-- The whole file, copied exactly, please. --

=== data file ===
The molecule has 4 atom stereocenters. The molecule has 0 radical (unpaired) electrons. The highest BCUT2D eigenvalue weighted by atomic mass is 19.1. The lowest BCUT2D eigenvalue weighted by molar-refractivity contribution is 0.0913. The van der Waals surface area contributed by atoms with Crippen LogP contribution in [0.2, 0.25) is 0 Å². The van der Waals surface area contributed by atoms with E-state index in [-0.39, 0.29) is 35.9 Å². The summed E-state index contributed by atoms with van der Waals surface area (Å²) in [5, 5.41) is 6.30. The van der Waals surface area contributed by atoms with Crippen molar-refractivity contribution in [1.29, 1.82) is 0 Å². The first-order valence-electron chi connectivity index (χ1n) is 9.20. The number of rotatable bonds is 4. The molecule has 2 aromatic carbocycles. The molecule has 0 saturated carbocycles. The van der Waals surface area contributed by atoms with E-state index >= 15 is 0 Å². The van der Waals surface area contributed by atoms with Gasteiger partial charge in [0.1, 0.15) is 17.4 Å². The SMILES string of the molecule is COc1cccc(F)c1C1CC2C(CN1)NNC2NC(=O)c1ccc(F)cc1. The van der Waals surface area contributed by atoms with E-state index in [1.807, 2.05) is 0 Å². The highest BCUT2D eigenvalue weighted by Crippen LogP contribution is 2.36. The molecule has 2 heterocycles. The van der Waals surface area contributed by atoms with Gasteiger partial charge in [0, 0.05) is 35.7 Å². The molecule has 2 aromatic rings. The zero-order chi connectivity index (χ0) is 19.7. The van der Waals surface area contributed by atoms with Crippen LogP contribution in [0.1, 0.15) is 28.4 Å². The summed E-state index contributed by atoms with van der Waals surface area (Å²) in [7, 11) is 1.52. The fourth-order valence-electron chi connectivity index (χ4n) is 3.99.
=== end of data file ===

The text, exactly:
The molecule has 4 atom stereocenters. The molecule has 0 radical (unpaired) electrons. The highest BCUT2D eigenvalue weighted by atomic mass is 19.1. The lowest BCUT2D eigenvalue weighted by molar-refractivity contribution is 0.0913. The van der Waals surface area contributed by atoms with Crippen LogP contribution in [0.2, 0.25) is 0 Å². The van der Waals surface area contributed by atoms with E-state index in [-0.39, 0.29) is 35.9 Å². The summed E-state index contributed by atoms with van der Waals surface area (Å²) in [5, 5.41) is 6.30. The van der Waals surface area contributed by atoms with Crippen molar-refractivity contribution in [1.29, 1.82) is 0 Å². The first-order valence-electron chi connectivity index (χ1n) is 9.20. The number of rotatable bonds is 4. The molecule has 2 aromatic carbocycles. The molecule has 0 saturated carbocycles. The van der Waals surface area contributed by atoms with E-state index >= 15 is 0 Å². The van der Waals surface area contributed by atoms with Gasteiger partial charge in [0.1, 0.15) is 17.4 Å². The SMILES string of the molecule is COc1cccc(F)c1C1CC2C(CN1)NNC2NC(=O)c1ccc(F)cc1. The van der Waals surface area contributed by atoms with E-state index in [1.807, 2.05) is 0 Å². The highest BCUT2D eigenvalue weighted by Crippen LogP contribution is 2.36. The molecule has 2 heterocycles. The van der Waals surface area contributed by atoms with Gasteiger partial charge in [0, 0.05) is 35.7 Å². The molecule has 2 aromatic rings. The zero-order chi connectivity index (χ0) is 19.7. The van der Waals surface area contributed by atoms with Crippen LogP contribution in [0.1, 0.15) is 28.4 Å². The summed E-state index contributed by atoms with van der Waals surface area (Å²) in [7, 11) is 1.52. The fourth-order valence-electron chi connectivity index (χ4n) is 3.99.